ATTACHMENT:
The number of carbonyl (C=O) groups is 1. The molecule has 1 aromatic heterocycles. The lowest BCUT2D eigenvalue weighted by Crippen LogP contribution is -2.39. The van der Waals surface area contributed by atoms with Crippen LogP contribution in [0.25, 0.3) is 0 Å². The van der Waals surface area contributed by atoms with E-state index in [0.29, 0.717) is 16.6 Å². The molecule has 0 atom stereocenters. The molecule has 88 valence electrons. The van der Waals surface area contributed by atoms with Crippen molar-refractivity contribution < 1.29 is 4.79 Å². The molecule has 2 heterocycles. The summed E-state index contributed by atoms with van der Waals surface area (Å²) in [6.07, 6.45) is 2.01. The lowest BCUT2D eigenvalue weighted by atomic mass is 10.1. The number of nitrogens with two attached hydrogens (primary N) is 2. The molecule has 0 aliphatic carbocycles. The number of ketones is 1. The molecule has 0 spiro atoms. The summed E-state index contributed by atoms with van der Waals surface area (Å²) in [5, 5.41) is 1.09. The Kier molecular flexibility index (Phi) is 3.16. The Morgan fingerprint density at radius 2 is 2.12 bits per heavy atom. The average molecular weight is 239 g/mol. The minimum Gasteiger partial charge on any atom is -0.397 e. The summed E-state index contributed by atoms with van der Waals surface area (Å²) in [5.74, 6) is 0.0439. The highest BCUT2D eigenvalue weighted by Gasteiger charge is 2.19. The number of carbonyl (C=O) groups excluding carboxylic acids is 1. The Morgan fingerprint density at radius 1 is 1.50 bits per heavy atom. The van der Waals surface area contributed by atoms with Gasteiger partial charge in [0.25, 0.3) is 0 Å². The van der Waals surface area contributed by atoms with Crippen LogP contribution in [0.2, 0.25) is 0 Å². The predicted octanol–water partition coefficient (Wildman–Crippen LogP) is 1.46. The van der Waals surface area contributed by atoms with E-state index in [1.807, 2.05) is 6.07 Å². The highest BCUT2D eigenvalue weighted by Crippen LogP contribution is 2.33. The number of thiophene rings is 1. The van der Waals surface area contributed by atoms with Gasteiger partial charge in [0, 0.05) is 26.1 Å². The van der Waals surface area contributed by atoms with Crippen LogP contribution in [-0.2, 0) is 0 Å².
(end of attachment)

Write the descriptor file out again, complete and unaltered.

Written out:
The number of carbonyl (C=O) groups is 1. The molecule has 1 aromatic heterocycles. The lowest BCUT2D eigenvalue weighted by Crippen LogP contribution is -2.39. The van der Waals surface area contributed by atoms with Crippen LogP contribution in [0.25, 0.3) is 0 Å². The van der Waals surface area contributed by atoms with E-state index in [0.29, 0.717) is 16.6 Å². The molecule has 0 atom stereocenters. The molecule has 88 valence electrons. The van der Waals surface area contributed by atoms with Crippen molar-refractivity contribution < 1.29 is 4.79 Å². The molecule has 2 heterocycles. The summed E-state index contributed by atoms with van der Waals surface area (Å²) in [6.07, 6.45) is 2.01. The lowest BCUT2D eigenvalue weighted by atomic mass is 10.1. The number of nitrogens with two attached hydrogens (primary N) is 2. The molecule has 0 aliphatic carbocycles. The number of ketones is 1. The molecule has 0 spiro atoms. The summed E-state index contributed by atoms with van der Waals surface area (Å²) in [5, 5.41) is 1.09. The Kier molecular flexibility index (Phi) is 3.16. The Morgan fingerprint density at radius 2 is 2.12 bits per heavy atom. The average molecular weight is 239 g/mol. The minimum Gasteiger partial charge on any atom is -0.397 e. The summed E-state index contributed by atoms with van der Waals surface area (Å²) in [5.74, 6) is 0.0439. The highest BCUT2D eigenvalue weighted by Gasteiger charge is 2.19. The number of carbonyl (C=O) groups excluding carboxylic acids is 1. The Morgan fingerprint density at radius 1 is 1.50 bits per heavy atom. The van der Waals surface area contributed by atoms with Gasteiger partial charge in [0.25, 0.3) is 0 Å². The van der Waals surface area contributed by atoms with Crippen LogP contribution in [0.2, 0.25) is 0 Å². The predicted octanol–water partition coefficient (Wildman–Crippen LogP) is 1.46. The van der Waals surface area contributed by atoms with E-state index in [1.807, 2.05) is 6.07 Å². The highest BCUT2D eigenvalue weighted by Crippen LogP contribution is 2.33. The number of thiophene rings is 1. The van der Waals surface area contributed by atoms with Gasteiger partial charge in [0, 0.05) is 26.1 Å². The van der Waals surface area contributed by atoms with Crippen LogP contribution in [-0.2, 0) is 0 Å².